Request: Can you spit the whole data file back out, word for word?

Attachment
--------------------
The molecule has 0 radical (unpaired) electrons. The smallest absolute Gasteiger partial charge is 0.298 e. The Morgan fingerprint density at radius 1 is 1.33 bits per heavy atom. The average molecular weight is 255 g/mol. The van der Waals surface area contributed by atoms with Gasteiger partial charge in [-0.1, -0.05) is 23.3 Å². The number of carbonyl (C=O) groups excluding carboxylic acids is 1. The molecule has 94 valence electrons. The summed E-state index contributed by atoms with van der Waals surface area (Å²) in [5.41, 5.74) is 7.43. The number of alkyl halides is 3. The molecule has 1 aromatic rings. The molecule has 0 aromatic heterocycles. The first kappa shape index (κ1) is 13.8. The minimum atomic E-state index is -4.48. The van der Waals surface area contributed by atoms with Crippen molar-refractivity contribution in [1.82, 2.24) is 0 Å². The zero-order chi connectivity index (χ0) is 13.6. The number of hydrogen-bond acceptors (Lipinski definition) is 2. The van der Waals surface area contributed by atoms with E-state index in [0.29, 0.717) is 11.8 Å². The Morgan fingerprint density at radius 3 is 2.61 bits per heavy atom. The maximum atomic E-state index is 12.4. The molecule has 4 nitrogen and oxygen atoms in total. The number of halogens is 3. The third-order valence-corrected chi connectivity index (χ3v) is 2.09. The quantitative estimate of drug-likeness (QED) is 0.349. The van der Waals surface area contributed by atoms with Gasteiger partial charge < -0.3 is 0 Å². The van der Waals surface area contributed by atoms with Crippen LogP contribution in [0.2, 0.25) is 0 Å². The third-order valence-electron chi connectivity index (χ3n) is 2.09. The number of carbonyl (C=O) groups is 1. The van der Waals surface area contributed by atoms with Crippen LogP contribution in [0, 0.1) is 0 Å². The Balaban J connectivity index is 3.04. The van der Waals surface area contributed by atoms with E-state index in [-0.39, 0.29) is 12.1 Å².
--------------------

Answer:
The molecule has 0 radical (unpaired) electrons. The smallest absolute Gasteiger partial charge is 0.298 e. The Morgan fingerprint density at radius 1 is 1.33 bits per heavy atom. The average molecular weight is 255 g/mol. The van der Waals surface area contributed by atoms with Gasteiger partial charge in [-0.1, -0.05) is 23.3 Å². The number of carbonyl (C=O) groups excluding carboxylic acids is 1. The molecule has 94 valence electrons. The summed E-state index contributed by atoms with van der Waals surface area (Å²) in [5.41, 5.74) is 7.43. The number of alkyl halides is 3. The molecule has 1 aromatic rings. The molecule has 0 aromatic heterocycles. The first kappa shape index (κ1) is 13.8. The minimum atomic E-state index is -4.48. The van der Waals surface area contributed by atoms with Crippen molar-refractivity contribution in [1.82, 2.24) is 0 Å². The zero-order chi connectivity index (χ0) is 13.6. The number of hydrogen-bond acceptors (Lipinski definition) is 2. The van der Waals surface area contributed by atoms with E-state index in [0.29, 0.717) is 11.8 Å². The Morgan fingerprint density at radius 3 is 2.61 bits per heavy atom. The maximum atomic E-state index is 12.4. The molecule has 4 nitrogen and oxygen atoms in total. The number of halogens is 3. The third-order valence-corrected chi connectivity index (χ3v) is 2.09. The quantitative estimate of drug-likeness (QED) is 0.349. The van der Waals surface area contributed by atoms with Gasteiger partial charge < -0.3 is 0 Å². The van der Waals surface area contributed by atoms with Crippen LogP contribution in [0.2, 0.25) is 0 Å². The third-order valence-electron chi connectivity index (χ3n) is 2.09. The number of carbonyl (C=O) groups is 1. The van der Waals surface area contributed by atoms with Crippen LogP contribution in [0, 0.1) is 0 Å². The Balaban J connectivity index is 3.04. The van der Waals surface area contributed by atoms with E-state index in [-0.39, 0.29) is 12.1 Å².